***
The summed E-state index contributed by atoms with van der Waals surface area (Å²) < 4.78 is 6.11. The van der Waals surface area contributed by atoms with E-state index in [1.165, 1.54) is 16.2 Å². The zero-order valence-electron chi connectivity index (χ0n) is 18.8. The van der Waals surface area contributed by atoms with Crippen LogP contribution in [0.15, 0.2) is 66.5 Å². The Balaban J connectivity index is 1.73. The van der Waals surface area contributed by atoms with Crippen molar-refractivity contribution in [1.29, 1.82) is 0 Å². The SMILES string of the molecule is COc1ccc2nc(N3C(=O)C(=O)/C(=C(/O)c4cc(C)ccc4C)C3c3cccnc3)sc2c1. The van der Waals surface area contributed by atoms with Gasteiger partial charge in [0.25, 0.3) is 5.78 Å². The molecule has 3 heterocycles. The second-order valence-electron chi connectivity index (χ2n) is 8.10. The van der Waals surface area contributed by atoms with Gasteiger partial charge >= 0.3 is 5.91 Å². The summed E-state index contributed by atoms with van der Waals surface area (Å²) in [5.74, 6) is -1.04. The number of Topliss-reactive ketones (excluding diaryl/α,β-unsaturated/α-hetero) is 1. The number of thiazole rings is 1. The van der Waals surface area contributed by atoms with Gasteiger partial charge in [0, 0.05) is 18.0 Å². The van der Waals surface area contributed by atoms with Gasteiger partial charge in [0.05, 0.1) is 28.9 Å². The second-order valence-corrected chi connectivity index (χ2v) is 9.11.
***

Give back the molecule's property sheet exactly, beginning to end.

The summed E-state index contributed by atoms with van der Waals surface area (Å²) < 4.78 is 6.11. The van der Waals surface area contributed by atoms with E-state index in [1.165, 1.54) is 16.2 Å². The zero-order valence-electron chi connectivity index (χ0n) is 18.8. The van der Waals surface area contributed by atoms with Crippen LogP contribution in [0.15, 0.2) is 66.5 Å². The Balaban J connectivity index is 1.73. The van der Waals surface area contributed by atoms with Crippen molar-refractivity contribution in [1.29, 1.82) is 0 Å². The SMILES string of the molecule is COc1ccc2nc(N3C(=O)C(=O)/C(=C(/O)c4cc(C)ccc4C)C3c3cccnc3)sc2c1. The van der Waals surface area contributed by atoms with Gasteiger partial charge in [0.25, 0.3) is 5.78 Å². The molecule has 3 heterocycles. The second-order valence-electron chi connectivity index (χ2n) is 8.10. The van der Waals surface area contributed by atoms with Gasteiger partial charge >= 0.3 is 5.91 Å². The summed E-state index contributed by atoms with van der Waals surface area (Å²) in [5.74, 6) is -1.04. The number of Topliss-reactive ketones (excluding diaryl/α,β-unsaturated/α-hetero) is 1. The number of thiazole rings is 1. The van der Waals surface area contributed by atoms with Gasteiger partial charge in [0, 0.05) is 18.0 Å². The van der Waals surface area contributed by atoms with Gasteiger partial charge in [0.05, 0.1) is 28.9 Å². The second-order valence-corrected chi connectivity index (χ2v) is 9.11.